> > distributions.
> Guess what? Stable will always be "horribly out of date". It's a
> consequence of stable's defining characteristic. Those people who
> "rejected Debian" should have run "testing", not "stable".
Right now, Debian stable isn't really out of date compared to other
distributions. As of yesterday, it now has X4, KDE2, Python2, and a
trillion other packages that most Linux users today would expect to find
in any distribution. Potato had none of those; it was at a level
comparable to Redhat 5 or 6.
> My point? If you advised such people to "wait for woody to be
> released", you did them no favour, in my view. You should have advised
> them to use whatever media will install onto their hardware, then
> apt-get directly onto the "testing" track, since that's the sort of
> balance between leading edge and stability they're looking for.
This is exactly what I did do -- and why they never tried Debian. You
and I both know that the process is simple and gives you an excellent
system in the end, but someone who has never used Debian before doesn't
want to take the time to learn how. It's just hard to convince people
who have never tried it.
> The obvious installation media would have probably been one of the
> woody / 3.0 CD images or boot-floppy sets.
Yes, if a Debian user finds one and burns it for them. A non-debian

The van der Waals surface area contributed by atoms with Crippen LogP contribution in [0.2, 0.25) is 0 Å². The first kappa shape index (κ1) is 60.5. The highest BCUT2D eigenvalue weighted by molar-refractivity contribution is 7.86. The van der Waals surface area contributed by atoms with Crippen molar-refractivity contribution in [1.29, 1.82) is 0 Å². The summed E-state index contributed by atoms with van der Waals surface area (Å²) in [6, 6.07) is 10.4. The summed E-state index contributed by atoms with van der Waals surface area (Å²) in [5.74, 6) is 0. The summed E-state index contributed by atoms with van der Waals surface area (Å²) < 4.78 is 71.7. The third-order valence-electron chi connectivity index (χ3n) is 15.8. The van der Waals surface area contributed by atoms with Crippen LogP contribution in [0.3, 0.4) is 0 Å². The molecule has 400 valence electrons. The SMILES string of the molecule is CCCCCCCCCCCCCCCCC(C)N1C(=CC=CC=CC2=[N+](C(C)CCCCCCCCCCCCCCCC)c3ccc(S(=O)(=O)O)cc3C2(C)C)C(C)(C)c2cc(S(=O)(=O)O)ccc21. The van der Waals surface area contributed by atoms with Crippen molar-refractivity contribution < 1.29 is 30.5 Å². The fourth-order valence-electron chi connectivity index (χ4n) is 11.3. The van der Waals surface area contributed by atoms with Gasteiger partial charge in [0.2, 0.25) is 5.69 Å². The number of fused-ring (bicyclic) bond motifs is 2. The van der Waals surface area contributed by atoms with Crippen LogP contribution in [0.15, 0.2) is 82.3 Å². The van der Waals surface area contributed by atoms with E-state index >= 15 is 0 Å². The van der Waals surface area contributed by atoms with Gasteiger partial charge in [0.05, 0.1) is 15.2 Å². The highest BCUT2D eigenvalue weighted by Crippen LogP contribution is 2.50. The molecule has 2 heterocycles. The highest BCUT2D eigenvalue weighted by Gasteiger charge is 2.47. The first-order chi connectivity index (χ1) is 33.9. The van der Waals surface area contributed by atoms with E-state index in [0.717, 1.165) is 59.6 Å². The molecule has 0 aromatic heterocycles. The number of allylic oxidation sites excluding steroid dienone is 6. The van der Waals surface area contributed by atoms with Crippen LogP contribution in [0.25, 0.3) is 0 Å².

user won't know that these exist or where to look for them.
> > Even when it was explained to them that they could upgrade to woody or
> > sid very easily, they still thought the process sounded convoluted and
> > rejected Debian without giving it a try.
> The cure for stubborn ignorance is education, not a substitute delusion.
> > This will finally change now that Woody has inherited the "stable"
> > title.
> Wanna bet? "Stable" has _always_ been out of date, and will always be
> out of date, as an automatic consequence of the Debian Policy criteria
> for package release on that branch.
As I said earlier, at this moment, stable is actually up to date
compared to other distros. As time goes on, it will fall out of date
again because of the way Debian handles its releases.
> > Finally, some maintainers haven't even been putting packages in sid
> > while waiting for woody to stabilize (I think KDE3 might fall into this
> > category--the KDE maintainer is only making debs available at an
> > external location).
> That is _not_ correct. KDE3 official packages are awaiting release of
> XFree86 4.2 ones, which have build problems on some of the 11 supported
> architectures. You may want to check from time to time near the bottom
> of my Debian Tips file, http://linuxmafia.com/debian/tips .
I think you're right on this one, I remember hearing this somewhere.
X4.2 is probably the thing holding back KDE3 right now, but I know that
when KDE3 was first packaged, the upcoming release of Woody was the
justification for keeping it out of Sid. It seems likely that other
packages might be holding out for this release as well.
* Matt Roper <firstname.lastname@example.org> *
* http://www.mattrope.com *
* PGP Key: http://www.mattrope.com/mattrope.asc *